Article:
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Water Line Leaks? Fix It Yourself! Here's How...

Picture of Water Line Leaks?  Fix It Yourself!  Here's How...

Are the water supply lines under your sink leaking?  Did a cracked or broken plastic fitting cause your bathroom to flood?  Should you call a plumber?......not if you like saving money!

You can fix it yourself!  Here's how...


 
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Step 1: Identifying Your Water Line

Picture of Identifying Your Water Line

This instructable addresses how to repair or replace a PEX water supply line.


How do I know whether or not my water supply line is PEX?


There are three easy ways to identify PEX tubing:

Note:  If the first two identifying features are not true of your water supply line, please do not attempt the third.  Bending a PVC or Copper supply line will not end well!

1)   PEX tubing comes in two different colors, solid white and solid red.  (White denotes a cold water line, while red denotes a hot water line).
2)   PEX tubing has printed lettering that contains the words "PEX" (see figure below).
3)   PEX tubing is rather flexible and easy to bend.  (Be careful not to break your supply line by testing its flexibility).


If you have safely identified your water supply line as PEX tubing, then it's your lucky day!  Continue reading to learn how you can easily repair your water lines.


Step 2: What tools will I need?

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All of the tools that you will need to replace or repair your PEX water lines can be found in the image below.  These tools include:

- Flashlight :  So you can see what you are doing underneath the sink!

- Safety Glasses Safety first!

- Tape Measure :  For measuring the tubing that will be replaced, as well as the new replacement tubing.

- 1" PVC Pipe Cutter Used to safely cut the PEX tubing,  this PVC cutter can be purchased at your local hardware store for around $10.00.   A PEX tubing cutter may also be used, both cutters provide the same results.

One Hand PEX Cinch Clamp Tool : The cinch tool pictured below is an "Apollo" One Hand PEX Cinch Clamp Fastening Tool, Model: 69PTBJ0010C.  This tool was purchased at Lowes, a local home improvement store, for around $80.00.  The pictured tool has a nice LED feature that alerts the user when proper force has been applied to the cinch clamp.

Hang on, I know what you are thinking...that's a lot of money for a silly tool!  I too, was a little leery of spending that kind of money.  However, I have used my cinch tool to replace nearly thirty fittings in my home.  It would have cost hundreds of dollars to pay a plumber to do what I was able to do for far less!

Step 3: What supplies should I buy?

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First: 
Determine the size of PEX tubing.

The tubing size is printed on the side of the tubing.  If these markings are not visible, measuring the inner diameter of the tubing is a sure bet.  Common sizes of PEX tubing include: 3/8", 1/2", 3/4", and 1".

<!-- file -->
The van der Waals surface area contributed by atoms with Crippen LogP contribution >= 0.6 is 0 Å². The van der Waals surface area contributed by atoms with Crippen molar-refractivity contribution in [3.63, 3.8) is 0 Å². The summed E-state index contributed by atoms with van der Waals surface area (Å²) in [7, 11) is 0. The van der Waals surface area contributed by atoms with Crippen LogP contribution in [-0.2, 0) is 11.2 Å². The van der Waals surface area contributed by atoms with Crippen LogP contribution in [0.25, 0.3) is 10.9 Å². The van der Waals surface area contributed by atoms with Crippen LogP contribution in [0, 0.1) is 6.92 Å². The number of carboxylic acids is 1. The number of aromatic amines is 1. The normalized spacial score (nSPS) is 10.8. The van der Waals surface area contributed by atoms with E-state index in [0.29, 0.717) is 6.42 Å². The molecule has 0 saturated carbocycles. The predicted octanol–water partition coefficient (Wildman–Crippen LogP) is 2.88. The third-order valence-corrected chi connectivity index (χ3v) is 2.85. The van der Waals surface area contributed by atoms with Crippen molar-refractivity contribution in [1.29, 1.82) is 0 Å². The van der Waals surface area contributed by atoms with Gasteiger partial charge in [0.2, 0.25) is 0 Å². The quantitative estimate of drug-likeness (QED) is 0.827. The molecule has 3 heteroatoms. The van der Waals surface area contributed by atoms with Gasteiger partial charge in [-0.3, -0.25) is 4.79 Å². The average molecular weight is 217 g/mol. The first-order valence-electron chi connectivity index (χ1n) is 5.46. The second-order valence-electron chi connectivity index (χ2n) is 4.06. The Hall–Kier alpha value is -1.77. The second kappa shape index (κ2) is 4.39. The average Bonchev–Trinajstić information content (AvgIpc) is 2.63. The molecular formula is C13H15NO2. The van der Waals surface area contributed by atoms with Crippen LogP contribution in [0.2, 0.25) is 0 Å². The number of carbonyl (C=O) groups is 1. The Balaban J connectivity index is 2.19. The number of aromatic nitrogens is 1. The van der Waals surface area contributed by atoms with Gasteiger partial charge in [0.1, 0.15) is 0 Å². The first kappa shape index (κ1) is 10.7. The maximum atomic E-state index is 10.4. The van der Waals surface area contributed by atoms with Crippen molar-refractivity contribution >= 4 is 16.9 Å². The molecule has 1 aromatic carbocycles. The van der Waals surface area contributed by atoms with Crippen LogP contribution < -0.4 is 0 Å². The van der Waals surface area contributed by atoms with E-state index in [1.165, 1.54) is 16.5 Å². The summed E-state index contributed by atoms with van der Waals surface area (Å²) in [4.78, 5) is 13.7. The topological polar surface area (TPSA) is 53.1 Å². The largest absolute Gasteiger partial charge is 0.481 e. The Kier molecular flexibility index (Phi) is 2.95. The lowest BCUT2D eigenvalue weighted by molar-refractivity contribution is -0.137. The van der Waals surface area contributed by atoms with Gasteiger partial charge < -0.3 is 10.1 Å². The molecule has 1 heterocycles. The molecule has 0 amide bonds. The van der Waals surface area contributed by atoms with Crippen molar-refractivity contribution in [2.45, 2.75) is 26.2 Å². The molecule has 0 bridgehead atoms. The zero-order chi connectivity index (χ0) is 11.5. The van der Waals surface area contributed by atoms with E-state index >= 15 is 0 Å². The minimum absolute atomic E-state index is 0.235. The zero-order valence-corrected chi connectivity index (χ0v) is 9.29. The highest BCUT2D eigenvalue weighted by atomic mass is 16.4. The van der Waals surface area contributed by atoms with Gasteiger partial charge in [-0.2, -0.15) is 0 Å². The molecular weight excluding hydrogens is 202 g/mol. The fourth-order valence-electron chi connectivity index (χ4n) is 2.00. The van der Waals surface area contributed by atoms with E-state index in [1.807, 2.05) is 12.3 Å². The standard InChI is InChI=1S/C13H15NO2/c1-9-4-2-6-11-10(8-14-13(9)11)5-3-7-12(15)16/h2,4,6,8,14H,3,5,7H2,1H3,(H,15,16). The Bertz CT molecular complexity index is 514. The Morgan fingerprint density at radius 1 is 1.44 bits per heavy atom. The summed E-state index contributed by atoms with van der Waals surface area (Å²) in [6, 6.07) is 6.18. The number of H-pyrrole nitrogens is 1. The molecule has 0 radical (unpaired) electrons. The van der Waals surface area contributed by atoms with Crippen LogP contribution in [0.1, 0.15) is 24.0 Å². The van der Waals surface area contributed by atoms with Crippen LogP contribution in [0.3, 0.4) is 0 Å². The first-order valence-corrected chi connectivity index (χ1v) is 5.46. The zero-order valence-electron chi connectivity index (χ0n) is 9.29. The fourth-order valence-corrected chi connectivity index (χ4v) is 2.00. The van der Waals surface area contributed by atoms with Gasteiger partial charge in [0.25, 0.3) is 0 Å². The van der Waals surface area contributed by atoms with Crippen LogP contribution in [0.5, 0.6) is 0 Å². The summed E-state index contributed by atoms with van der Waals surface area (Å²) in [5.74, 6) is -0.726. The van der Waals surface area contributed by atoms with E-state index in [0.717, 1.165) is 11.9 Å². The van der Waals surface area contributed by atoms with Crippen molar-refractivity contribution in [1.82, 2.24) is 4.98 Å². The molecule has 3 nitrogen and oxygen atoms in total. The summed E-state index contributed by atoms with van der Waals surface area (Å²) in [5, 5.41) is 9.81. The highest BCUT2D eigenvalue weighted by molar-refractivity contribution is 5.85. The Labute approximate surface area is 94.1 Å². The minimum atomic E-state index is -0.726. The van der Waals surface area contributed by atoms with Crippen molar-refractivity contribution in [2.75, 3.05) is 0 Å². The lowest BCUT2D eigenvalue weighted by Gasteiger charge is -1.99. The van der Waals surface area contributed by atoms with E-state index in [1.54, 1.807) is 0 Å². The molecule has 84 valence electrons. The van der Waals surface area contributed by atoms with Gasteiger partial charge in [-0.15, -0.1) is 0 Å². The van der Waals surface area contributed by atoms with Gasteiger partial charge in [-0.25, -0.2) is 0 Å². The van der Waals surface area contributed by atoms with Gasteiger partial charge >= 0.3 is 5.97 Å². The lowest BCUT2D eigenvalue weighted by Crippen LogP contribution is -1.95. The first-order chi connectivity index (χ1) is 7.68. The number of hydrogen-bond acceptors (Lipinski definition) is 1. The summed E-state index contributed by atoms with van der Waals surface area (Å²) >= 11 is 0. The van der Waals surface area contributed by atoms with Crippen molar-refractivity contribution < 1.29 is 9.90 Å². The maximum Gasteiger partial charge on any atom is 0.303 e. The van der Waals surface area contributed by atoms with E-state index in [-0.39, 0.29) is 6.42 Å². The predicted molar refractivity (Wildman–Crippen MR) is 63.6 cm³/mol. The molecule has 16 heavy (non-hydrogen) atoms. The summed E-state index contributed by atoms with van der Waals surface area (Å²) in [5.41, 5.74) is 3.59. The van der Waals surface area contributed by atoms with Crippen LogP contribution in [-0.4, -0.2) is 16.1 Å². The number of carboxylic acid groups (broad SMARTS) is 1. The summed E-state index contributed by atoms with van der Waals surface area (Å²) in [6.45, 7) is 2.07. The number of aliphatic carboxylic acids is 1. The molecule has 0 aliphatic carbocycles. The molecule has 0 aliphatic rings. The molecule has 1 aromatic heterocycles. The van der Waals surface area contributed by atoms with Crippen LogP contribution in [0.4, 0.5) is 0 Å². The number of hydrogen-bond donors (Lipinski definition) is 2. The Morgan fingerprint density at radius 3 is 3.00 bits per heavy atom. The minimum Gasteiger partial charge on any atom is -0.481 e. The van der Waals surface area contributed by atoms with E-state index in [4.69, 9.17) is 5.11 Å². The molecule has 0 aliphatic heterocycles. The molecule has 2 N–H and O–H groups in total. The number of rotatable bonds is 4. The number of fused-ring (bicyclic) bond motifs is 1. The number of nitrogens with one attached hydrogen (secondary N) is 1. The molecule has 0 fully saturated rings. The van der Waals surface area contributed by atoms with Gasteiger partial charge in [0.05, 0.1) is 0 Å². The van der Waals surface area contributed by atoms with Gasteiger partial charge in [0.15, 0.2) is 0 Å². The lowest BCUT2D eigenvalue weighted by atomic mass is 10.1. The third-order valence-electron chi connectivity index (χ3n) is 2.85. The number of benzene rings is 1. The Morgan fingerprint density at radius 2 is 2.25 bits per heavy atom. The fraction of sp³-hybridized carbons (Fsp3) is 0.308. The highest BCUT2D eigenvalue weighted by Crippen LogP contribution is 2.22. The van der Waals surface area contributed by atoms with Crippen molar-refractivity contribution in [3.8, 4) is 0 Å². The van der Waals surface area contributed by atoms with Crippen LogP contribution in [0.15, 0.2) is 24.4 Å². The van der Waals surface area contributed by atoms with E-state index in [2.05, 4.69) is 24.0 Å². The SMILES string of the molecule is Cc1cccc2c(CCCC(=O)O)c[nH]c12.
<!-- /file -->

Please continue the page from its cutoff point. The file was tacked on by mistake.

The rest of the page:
Second:
  Figure out what components you need to replace.

Water leaks are fairly easy to spot, so you should be able to pin point which fitting(s) or section(s) of tubing are leaking.  Once you pin point the leak, cut out that section of tubing and take it with you to the hardware store.   Note: Instructions for doing so can be found in Step 5 of this instructable.

Third:  Brass or Plastic?

When you arrive at the hardware store, with your section of tubing in-hand, you will be faced with a choice of replacing your fittings with brass or plastic.  Personally, I used all brass fittings in my home.  Although they cost a bit more, brass fittings will not become brittle or weak like the plastic fittings.

Fourth:  White or Red?

PEX tubing comes in two different colors, solid white and solid red.  (White denotes a cold water line, while red denotes a hot water line).  Buy the color of tubing that matches the tube that you will be replacing.



First Picture:  A variety of common replacement fittings and supplies that you can find at the local hardware store.


Second Picture:  For this instructable, we will be replacing a section of 1/2" tubing that contains the following components:

PEX FPT Swivel - Screws into the bottom of the faucet on your sink or shower.

PEX Ball Valve - Usually installed to allow the user to quickly stop the water supply to a sink or shower.

PEX Tubing - This is a section of cold water supply line.  PEX tubing is most commonly sold by-the-foot.

PEX Stainless Steel Pinch Clamps - These clamps are used to secure the PEX tubing to the PEX fittings.  They are generally sold in a pack of 10 and are available in all sizes.


Step 4: THE MOST IMPORTANT STEP!!!

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Shutting off the water

Before you begin your plumbing adventure, locate the water main shut off valve for your home.  Turn the valve off.  You can release the water pressure in the line that you will be working on by turning on the faucet that the line is supplying water to.  This will also allow you to double check that the water is, in fact, off.

Step 5: Out with the Old